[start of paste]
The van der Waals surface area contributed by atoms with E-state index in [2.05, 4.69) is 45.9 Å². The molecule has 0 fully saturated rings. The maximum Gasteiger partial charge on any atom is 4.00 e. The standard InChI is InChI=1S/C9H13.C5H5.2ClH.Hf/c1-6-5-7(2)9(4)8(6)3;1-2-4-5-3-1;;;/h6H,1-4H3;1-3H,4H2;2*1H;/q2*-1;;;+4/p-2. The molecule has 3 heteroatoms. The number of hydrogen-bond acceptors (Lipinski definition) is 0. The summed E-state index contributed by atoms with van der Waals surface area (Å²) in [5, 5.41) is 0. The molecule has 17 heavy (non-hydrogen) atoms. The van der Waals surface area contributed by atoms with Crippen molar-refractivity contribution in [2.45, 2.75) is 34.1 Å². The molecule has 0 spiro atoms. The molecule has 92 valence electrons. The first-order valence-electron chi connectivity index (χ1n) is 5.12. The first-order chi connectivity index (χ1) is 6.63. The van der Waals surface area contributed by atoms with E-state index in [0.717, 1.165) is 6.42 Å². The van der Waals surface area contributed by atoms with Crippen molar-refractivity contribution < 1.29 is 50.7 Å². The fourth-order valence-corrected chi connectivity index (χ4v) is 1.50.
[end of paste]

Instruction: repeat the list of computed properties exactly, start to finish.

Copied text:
The van der Waals surface area contributed by atoms with E-state index in [2.05, 4.69) is 45.9 Å². The molecule has 0 fully saturated rings. The maximum Gasteiger partial charge on any atom is 4.00 e. The standard InChI is InChI=1S/C9H13.C5H5.2ClH.Hf/c1-6-5-7(2)9(4)8(6)3;1-2-4-5-3-1;;;/h6H,1-4H3;1-3H,4H2;2*1H;/q2*-1;;;+4/p-2. The molecule has 3 heteroatoms. The number of hydrogen-bond acceptors (Lipinski definition) is 0. The summed E-state index contributed by atoms with van der Waals surface area (Å²) in [5, 5.41) is 0. The molecule has 17 heavy (non-hydrogen) atoms. The van der Waals surface area contributed by atoms with Crippen molar-refractivity contribution in [2.45, 2.75) is 34.1 Å². The molecule has 0 spiro atoms. The molecule has 92 valence electrons. The first-order valence-electron chi connectivity index (χ1n) is 5.12. The first-order chi connectivity index (χ1) is 6.63. The van der Waals surface area contributed by atoms with E-state index in [0.717, 1.165) is 6.42 Å². The van der Waals surface area contributed by atoms with Crippen molar-refractivity contribution < 1.29 is 50.7 Å². The fourth-order valence-corrected chi connectivity index (χ4v) is 1.50.